In regards to the STR attribute, there is a basic int value for it, but it has an associated modifier. A Strength of 14 for example, has a +2 modifier. You don't reach a +3 until your Strength becomes 16. Something needs to calculate the modifier and keep track of temporary boosts to the attribute (such as magic) and then return it to the normal base score later. The modifier is used as a bonus for attacks, damage, and also skills. That said, it still may be a good idea to have nested classes such as Creature.Race since players are only able to select from a limited list of races whereas monsters have a lot more options. At the same time, monsters should have access to the standard races as well. Monsters do have a Type (Undead, Plant, Monstrous Humanoid, for example) that they use, but you can also build a Monster as one of the core races.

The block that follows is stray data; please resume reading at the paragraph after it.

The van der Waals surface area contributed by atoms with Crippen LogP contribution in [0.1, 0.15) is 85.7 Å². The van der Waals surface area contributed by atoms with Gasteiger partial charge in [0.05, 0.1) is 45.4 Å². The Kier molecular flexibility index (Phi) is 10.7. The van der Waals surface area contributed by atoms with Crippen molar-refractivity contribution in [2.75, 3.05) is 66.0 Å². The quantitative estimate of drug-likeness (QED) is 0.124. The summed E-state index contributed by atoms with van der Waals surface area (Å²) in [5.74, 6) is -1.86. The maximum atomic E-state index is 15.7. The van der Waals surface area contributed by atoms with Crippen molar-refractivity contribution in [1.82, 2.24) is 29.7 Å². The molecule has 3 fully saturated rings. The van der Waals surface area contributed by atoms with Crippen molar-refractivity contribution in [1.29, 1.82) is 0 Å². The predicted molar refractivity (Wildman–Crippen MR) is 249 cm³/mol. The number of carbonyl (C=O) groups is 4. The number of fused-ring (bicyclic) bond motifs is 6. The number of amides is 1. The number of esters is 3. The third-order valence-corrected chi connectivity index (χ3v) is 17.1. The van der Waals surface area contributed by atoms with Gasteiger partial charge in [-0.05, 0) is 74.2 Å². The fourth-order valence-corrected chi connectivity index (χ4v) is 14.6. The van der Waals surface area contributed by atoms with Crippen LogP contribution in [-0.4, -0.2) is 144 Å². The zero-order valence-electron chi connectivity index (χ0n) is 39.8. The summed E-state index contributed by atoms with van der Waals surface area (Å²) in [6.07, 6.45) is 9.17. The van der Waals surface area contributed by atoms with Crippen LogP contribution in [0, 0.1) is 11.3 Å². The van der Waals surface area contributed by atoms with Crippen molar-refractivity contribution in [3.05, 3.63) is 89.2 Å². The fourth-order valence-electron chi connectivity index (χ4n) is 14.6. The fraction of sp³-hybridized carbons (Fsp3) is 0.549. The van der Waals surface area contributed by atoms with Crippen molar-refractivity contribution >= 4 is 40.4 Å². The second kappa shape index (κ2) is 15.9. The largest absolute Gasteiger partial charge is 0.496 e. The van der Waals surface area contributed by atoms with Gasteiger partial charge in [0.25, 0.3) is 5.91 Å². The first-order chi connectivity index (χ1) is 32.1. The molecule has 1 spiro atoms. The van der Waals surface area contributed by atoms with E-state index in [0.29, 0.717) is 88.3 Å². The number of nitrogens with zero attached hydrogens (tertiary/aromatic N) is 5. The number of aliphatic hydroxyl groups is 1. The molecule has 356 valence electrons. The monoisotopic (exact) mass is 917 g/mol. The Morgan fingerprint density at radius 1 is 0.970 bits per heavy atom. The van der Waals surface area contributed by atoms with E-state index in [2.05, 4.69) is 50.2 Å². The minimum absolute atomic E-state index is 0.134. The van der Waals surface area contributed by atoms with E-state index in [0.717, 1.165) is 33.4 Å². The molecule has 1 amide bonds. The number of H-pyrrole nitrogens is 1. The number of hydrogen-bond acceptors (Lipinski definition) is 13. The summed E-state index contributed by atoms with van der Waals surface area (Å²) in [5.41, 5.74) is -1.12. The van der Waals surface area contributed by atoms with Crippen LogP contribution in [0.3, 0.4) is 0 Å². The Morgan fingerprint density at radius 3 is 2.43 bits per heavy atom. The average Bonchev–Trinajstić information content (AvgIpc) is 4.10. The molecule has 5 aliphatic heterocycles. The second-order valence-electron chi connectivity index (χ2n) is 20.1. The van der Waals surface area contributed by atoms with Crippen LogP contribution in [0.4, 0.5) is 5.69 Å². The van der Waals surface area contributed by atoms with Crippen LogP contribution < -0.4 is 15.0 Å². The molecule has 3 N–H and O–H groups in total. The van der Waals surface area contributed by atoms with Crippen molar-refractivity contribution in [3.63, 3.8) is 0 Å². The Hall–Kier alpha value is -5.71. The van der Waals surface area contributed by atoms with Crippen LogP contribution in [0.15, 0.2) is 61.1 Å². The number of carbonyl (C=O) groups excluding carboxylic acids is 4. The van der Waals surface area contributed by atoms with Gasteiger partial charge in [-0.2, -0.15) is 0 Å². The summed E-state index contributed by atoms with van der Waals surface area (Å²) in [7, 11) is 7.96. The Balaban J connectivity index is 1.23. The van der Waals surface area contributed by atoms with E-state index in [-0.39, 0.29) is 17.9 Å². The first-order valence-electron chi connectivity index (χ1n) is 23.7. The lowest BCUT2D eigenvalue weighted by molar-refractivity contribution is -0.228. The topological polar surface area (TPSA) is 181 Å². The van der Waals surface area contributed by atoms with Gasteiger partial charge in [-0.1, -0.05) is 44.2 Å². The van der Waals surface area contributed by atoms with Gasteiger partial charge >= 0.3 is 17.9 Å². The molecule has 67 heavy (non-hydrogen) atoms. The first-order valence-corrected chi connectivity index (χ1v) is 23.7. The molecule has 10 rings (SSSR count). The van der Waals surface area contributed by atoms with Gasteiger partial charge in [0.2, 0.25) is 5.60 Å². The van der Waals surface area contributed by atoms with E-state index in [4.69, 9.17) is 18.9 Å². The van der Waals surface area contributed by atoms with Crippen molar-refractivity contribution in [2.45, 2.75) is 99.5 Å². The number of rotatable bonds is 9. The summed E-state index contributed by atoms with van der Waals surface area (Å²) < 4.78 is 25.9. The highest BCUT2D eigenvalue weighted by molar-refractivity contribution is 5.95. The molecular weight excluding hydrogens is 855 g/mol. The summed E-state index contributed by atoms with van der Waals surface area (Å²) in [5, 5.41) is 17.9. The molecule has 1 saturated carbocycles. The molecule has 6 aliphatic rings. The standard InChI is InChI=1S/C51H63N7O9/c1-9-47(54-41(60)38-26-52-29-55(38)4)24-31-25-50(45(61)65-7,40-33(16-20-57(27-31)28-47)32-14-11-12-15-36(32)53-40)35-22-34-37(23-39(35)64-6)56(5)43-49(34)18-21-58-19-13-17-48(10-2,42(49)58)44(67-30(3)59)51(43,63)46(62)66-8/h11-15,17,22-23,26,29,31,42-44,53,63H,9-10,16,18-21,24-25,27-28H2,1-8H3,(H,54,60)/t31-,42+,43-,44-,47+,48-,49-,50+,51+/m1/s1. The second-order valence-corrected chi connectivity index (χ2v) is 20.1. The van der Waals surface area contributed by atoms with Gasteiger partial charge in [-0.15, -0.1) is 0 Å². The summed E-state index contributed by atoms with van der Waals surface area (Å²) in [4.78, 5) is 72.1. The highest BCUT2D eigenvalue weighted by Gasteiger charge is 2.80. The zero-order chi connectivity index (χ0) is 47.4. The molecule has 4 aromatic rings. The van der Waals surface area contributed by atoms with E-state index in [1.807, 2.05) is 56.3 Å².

Some of these fields will also apply to other classes as well, such as the Monster class. Monsters have their own attributes (STR, DEX, etc...) and typically you have a group of four players (Creatures) who go up against Monsters in groups of varying sizes to battle one another. Monsters can be customized and have player class (Wizard, Fighter) added to them, but they should not have access to certain things. It might have to be it's own class even though it has a lot of the same attributes. I don't think subclassing them will work, but it may be possible.